“You’ve got the entire coaching staff, training staff, strength and conditioning staff all dressed the same way on the bench,” Carlisle continued. “To me, it’s a very good look. So I certainly see the merits of staying the way we are, but it’s going to be a conversation on a year-to-year basis with the league to see how it goes next year.”

Try as Carlisle might to champion for the casual, there’s a reason ZZ Top never sang: “Every girl crazy ’bout a Dri-FIT polo.”

These are professional adults, well compensated, serving as the front-facing leaders of major organizations. They should dress like it. Or if they don’t appreciate the fuss, take my friend Jerry Brewer’s suggestion: Dress like your winning percentage. If you’re tanking, wear cutoff jeans and flip-flops because, really, no one cares about your team. But if you’re tops in the conference, you better break out some Ted Baker.

Remember when Pat Riley wore Armani and Chuck Daly rocked Hugo Boss? Though their 1990s New York and Detroit teams, respectively, would smack you in the face, at least the coaches looked good. Looked like they were in control. Suave, even. Jazzing up the sideline and teaching future generations that a suit can say so much about a man.

And that suits can mean so much to men. The champagne-soaked suit Carlisle wore when the Mavericks won the 2011 championship remained in his closet until eight years later, when he dusted it off to wear again at a street naming ceremony in honor of Dirk Nowitzki. But there’s no reason to preserve the black quarter-zip pullover that Mike Budenholzer wore during the Milwaukee Bucks’ 2021 title celebration. He could bust that out anytime — for a January game in Charlotte, a quick run to Home Depot, wherever.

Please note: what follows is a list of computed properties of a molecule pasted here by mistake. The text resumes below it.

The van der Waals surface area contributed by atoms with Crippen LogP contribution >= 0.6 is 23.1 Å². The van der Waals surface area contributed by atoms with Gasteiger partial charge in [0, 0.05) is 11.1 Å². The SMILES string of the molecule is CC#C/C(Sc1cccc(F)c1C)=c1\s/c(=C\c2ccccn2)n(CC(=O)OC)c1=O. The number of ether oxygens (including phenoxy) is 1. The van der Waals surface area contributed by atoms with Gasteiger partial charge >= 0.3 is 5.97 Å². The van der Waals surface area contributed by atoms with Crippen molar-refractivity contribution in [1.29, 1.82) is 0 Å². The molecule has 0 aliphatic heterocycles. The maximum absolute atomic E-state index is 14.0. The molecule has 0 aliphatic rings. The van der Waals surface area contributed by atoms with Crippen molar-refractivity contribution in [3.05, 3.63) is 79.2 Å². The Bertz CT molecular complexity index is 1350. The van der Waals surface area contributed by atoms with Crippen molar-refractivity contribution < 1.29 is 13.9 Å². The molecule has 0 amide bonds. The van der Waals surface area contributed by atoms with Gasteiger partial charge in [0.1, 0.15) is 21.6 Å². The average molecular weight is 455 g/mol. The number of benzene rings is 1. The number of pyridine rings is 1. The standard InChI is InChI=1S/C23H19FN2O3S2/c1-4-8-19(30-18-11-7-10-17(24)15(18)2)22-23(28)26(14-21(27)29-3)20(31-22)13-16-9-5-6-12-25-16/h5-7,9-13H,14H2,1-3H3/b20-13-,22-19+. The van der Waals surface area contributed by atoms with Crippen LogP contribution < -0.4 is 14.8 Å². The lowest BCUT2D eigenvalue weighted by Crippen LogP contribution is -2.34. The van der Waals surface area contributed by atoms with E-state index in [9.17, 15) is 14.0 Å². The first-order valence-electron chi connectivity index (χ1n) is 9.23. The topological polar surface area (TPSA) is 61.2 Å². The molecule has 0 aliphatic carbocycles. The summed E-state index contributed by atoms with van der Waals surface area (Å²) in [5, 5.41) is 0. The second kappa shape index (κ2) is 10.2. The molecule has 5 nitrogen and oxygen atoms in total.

But Carlisle, God bless him. He may back up his peers who prefer play clothes, but the biggest mentor in his life, besides his father, was Daly. Carlisle still has love for suits.

“Deep down because of my relationship with Chuck and the traditional aspect of the game,” he said, “I’m a suits guy.”

NBA coaches may think they’re dressing for comfort and convenience, but they are actually crying out for help. For they, too, are stuck in the fashion purgatory of dressing down, one day after another of bland leisure wear, which so few of us can escape.

Like NBA coaches, we used to dress for the occasion. But almost two years into a global pandemic that has drastically altered the life we used to know, those of us still working from home have redefined the look of business attire. One that consists of an old pair of sweats and a college hoodie. One that screams: I woke up like this. No, really. I literally just rolled out of bed.

In their own way, NBA coaches have embraced a new normal of professional dress as well, one that prioritizes officially licensed uniformity over individualism. Every time they zip up those pullovers, they’re losing a bit of tradition. Every polo packed for a road trip is an affront to the expression of style. These coaches need a fashion intervention. So, for the love of Daly, please, gentlemen, put on a suit.